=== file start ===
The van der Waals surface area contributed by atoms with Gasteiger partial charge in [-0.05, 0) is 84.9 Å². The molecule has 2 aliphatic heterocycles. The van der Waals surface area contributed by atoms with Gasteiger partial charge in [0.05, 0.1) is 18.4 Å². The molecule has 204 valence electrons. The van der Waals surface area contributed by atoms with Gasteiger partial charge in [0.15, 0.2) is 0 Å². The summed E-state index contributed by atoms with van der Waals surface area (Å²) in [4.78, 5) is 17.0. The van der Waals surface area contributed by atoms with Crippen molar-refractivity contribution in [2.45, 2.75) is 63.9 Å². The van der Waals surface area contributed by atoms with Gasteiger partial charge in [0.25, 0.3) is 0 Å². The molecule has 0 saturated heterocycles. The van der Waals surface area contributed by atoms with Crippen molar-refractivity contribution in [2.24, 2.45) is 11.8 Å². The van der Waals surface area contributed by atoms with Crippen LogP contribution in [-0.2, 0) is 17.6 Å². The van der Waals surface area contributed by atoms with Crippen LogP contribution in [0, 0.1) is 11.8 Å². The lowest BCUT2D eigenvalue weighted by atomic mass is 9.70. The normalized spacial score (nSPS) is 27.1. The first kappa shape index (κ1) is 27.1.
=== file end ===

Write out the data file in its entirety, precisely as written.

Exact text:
The van der Waals surface area contributed by atoms with Gasteiger partial charge in [-0.05, 0) is 84.9 Å². The molecule has 2 aliphatic heterocycles. The van der Waals surface area contributed by atoms with Gasteiger partial charge in [0.05, 0.1) is 18.4 Å². The molecule has 204 valence electrons. The van der Waals surface area contributed by atoms with Gasteiger partial charge in [0.15, 0.2) is 0 Å². The summed E-state index contributed by atoms with van der Waals surface area (Å²) in [4.78, 5) is 17.0. The van der Waals surface area contributed by atoms with Crippen molar-refractivity contribution in [2.45, 2.75) is 63.9 Å². The van der Waals surface area contributed by atoms with Gasteiger partial charge in [0.25, 0.3) is 0 Å². The molecule has 0 saturated heterocycles. The van der Waals surface area contributed by atoms with Crippen molar-refractivity contribution in [2.24, 2.45) is 11.8 Å². The van der Waals surface area contributed by atoms with Crippen LogP contribution in [-0.2, 0) is 17.6 Å². The van der Waals surface area contributed by atoms with Crippen LogP contribution in [0, 0.1) is 11.8 Å². The lowest BCUT2D eigenvalue weighted by atomic mass is 9.70. The normalized spacial score (nSPS) is 27.1. The first kappa shape index (κ1) is 27.1.